It’s easy to laugh at the absurdity of the project. It’s already being widely mined for its rich comic value, notably by a hot blond Romanian woman, who suggests maybe we get Richard Dawkins to do a new introduction to the Bible:
But what’s not funny is what happens when “the opposing — and correct — view” gets into the hands of “our future doctors and lawyers and politicians.” That’s when they realize they’re holding a sneaky defilement of one of the most important books ever written. Nowhere on the front of the “beautiful, full color cover edition” are the words “extremist Christian version.” Because maybe if those targeted 50,000 students knew they were getting their free book from a ministry that advises its practitioners on how to “shut up” a Jew or explain to a homosexual that he’s damned, they might not be so keen on it. They might feel duped and angry at accepting something from a group that proclaims free speech but doesn’t have the courage to put its true intentions right there on the cover.
Darwin, however, might have been amused. “I love fools’ experiments,” he once said. “I am always making them.”
Nelson Mandela and his wife Winnie in this undated file picture.
Mandela is accompanied by his former wife Winnie, moments after his release from prison February 11, 1990 after serving 27 years in jail. (Reuters)
In this February, 1990 photo, shortly after his release from 27 years in prison, Nelson Mandela, gives the black power salute to the 120,000 supporters packing Soccer City stadium in Soweto, near Johannesburg. (AP Photo)
Nelson Mandela showed his passport in February 19, 1990, shortly after his release from prison. The South African government authorized an application for himself and his wife Winnie - (Juda Ngwenya / Reuters)
In this July 27, 1991 photo, Cuban President Fidel Castro, and Nelson Mandela gesture during the celebration of the "Day of the Revolution" in Matanzas, Cuba. (AP Photo)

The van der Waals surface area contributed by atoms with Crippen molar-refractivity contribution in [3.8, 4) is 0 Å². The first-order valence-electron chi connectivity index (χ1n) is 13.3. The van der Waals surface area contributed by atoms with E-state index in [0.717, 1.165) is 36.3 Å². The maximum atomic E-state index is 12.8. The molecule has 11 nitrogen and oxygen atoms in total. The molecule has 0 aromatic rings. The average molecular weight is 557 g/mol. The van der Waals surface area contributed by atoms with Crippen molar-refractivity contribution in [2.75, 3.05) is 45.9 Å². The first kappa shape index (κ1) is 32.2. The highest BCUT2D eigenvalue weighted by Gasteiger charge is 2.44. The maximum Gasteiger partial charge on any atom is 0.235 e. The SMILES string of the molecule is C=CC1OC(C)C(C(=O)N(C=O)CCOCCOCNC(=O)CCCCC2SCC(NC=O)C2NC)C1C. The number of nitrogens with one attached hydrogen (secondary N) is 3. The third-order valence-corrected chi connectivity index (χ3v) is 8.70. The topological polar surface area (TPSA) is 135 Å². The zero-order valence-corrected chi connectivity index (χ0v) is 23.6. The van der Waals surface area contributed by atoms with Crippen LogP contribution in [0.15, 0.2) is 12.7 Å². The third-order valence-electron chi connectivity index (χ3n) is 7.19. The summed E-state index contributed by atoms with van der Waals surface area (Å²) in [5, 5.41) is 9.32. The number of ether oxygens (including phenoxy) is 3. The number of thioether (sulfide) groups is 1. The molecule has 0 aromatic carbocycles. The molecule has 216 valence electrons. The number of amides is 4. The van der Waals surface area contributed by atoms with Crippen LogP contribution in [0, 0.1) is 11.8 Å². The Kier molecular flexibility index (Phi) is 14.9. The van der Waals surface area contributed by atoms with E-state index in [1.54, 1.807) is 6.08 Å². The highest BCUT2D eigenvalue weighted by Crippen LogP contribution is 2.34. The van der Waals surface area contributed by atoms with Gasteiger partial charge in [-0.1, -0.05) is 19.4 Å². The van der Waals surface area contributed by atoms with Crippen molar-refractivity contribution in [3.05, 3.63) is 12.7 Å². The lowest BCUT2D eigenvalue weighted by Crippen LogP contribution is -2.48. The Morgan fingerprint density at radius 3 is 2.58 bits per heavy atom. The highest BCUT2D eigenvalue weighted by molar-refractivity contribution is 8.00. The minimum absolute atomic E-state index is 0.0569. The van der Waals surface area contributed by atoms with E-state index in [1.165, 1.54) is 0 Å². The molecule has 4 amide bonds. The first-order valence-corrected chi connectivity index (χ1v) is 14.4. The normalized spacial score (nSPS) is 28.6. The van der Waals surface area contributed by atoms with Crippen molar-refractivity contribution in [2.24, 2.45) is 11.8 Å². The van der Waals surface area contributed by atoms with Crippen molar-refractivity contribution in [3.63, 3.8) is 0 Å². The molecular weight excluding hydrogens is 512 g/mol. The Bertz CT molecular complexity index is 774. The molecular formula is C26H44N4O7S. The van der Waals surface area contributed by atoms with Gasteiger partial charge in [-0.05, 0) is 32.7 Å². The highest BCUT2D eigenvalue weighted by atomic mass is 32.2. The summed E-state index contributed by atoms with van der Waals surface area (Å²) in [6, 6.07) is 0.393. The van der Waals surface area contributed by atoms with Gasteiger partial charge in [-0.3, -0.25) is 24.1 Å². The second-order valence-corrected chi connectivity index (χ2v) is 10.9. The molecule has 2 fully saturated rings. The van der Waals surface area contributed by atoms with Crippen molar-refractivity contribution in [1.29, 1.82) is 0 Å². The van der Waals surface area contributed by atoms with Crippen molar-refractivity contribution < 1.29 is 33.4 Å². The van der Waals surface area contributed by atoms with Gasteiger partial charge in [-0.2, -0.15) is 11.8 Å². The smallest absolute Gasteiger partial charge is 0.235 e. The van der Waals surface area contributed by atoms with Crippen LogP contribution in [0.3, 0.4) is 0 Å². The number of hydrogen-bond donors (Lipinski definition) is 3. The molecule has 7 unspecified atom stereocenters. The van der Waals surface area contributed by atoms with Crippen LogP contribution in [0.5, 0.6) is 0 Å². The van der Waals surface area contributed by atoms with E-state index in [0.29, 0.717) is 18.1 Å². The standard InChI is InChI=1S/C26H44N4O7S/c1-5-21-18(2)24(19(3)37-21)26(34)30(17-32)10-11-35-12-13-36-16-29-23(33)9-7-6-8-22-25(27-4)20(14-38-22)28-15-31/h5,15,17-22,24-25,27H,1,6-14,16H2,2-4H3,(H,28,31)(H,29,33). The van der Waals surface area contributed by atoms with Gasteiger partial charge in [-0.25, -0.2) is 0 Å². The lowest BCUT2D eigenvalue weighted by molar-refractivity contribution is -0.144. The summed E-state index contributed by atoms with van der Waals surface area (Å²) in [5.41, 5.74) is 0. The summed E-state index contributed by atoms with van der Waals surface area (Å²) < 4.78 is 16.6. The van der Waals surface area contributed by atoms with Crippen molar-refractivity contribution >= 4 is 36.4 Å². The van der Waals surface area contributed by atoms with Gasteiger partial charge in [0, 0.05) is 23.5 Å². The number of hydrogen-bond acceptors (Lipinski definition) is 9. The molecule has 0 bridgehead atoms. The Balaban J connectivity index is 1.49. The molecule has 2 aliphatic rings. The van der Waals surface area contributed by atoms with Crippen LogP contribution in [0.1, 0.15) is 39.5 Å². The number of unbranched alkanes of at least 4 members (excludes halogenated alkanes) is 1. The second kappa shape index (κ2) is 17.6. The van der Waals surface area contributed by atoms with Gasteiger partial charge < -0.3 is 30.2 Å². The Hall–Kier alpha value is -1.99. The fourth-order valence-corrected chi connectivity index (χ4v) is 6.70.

In this July 4, 1993 photo, President Bill Clinton and Nelson Mandela listen during Fourth of July ceremonies in Philadelphia during which Clinton presented the Philadelphia Liberty Medal to the African National Congress president and South African President F.W. de Klerk. (AP Photo/Greg Gibson)
President of the African National Congress Nelson Mandela acknowledges cheers from the crowd as he prepares to unveil the ANC's official election platform in 1994. (AP Photo/David Brauchli)
African National Congress (ANC) leader Nelson Mandela greeted residents of Mmabatho in March 1994, during a visit after the nominal homeland came under South African control following the ousting of the former President Lucas Mangope. (Reuters/Howard Burditt)
South African President Nelson Mandela smiles with actor Sidney Poitier at a press conference in Cape Town in 1996. Poitier played Mandela in the film "One Man, One Vote" (AP Photo / Sasa Kralj)
South African President Nelson Mandela waves to crowds as he sits next to Queen Elizabeth II in a an open carriage on the way to Buckingham Palace.(AP/Louisa Buller)
Chairman of the Constitutional Assembly Cyril Ramaphosa, left, holds up a copy of the country's constitution which was signed by President Nelson Mandela, in December 1996. (AP Photo / Adil Bradlow / POOL)
Nelson Mandela at a news conference in Johannesburg in February 2000. (AP Photo / Denis Farrell)
South African rugby captain Francois Pienaar, right, received the Rugby World Cup trophy from President Nelson Mandela also wearing a South African rugby shirt, after South Africa defeated New Zealand in the Rugby World Cup , in 1995. (AP Photo / Ross Setford)